In step 465, computer system 200 may determine that the elements not used in the n−2 element subset with the equivalent or comparable MD value are erroneous elements.

In step 470, computer system 200 may start a next iteration, where the computer system 200 may be looking for three erroneous elements in the erroneous vector.

In step 475, computer system 200 may determine if the number of elements minus three is greater then one. If (n−3>1), then the next step in the repetative process is executed, the same as in step 445, except the unique subsets may be composed of n−3 elements. If (n−3=1), then step 480 may be next executed.

In step 480, if (n−3=1), the erroneous vector is not reparable by the process in flowchart 500, and may be discarded. To populate the erroneous elements of an erroneous vector, two elements of the erroneous vector and the inverse covariance matrix of the erroneous vector may be utilized.

Computer system 200 may continue to execute the process until for every erroneous vector entered, either the erroneous elements of the erroneous vector are determined or the erroneous vector is discarded as irreparable. It should be noted that FIGS. 4A and 4B are exemplary. Depending on circumstances, certain items in flowchart 400 may be omitted, other items may be added, and the order of the indicated items may vary. While FIG. 4 describes using the MD as a distance metric, other distance metrics, such as Euclidian, Chebychev, and Manhattan/city block distances, may be used instead, with some slight modification to the steps of FIG. 4.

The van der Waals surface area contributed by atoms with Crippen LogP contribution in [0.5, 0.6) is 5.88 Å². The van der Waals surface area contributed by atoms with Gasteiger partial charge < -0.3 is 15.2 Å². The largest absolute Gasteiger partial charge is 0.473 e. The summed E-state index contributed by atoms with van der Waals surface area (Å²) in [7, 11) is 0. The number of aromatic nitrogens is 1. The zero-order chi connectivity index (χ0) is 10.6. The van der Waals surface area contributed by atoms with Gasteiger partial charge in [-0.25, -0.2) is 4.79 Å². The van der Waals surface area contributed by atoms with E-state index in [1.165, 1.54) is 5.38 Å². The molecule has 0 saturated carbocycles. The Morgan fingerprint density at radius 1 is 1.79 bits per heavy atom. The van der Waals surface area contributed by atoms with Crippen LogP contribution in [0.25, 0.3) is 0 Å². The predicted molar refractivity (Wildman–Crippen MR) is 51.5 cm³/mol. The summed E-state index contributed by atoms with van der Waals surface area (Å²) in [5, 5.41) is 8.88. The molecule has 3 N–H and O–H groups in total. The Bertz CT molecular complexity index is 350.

Once the processes of FIGS. 3 and 4 have detected the erroneous elements of the erroneous vectors, those elements may be deleted. A deleted element of a vector may have the appearance of a missing element of a vector.

Detecting missing elements in a vector may be done in many ways that are well known in the art. The missing elements may show up as voids, or null values. In some exemplary embodiments, any vector with a void, missing value, or having one or more deleted erroneous elements may be detected. In another exemplary embodiment, if the missing elements are zeros in the vector, a process similar to that of flowcharts 300 and 400 can be used to detect the location in the vector of all missing elements in every vector in a data set.

FIG. 5 illustrates a flowchart 500 of an exemplary process for the population of elements of vectors with missing and/or deleted erroneous elements in a data set. As used herein, offending vector means a vector with one or more missing elements and/or one or more deleted erroneous elements. The process of FIG. 5 may be performed by computer system 200. For example, computer system 200 may execute one or more software programs that may perform one or more of the process steps of FIG. 5.

In step 505, computer system 200 may select an offending vector. The selected vector may be stored in a table in memory module 204 or database 206.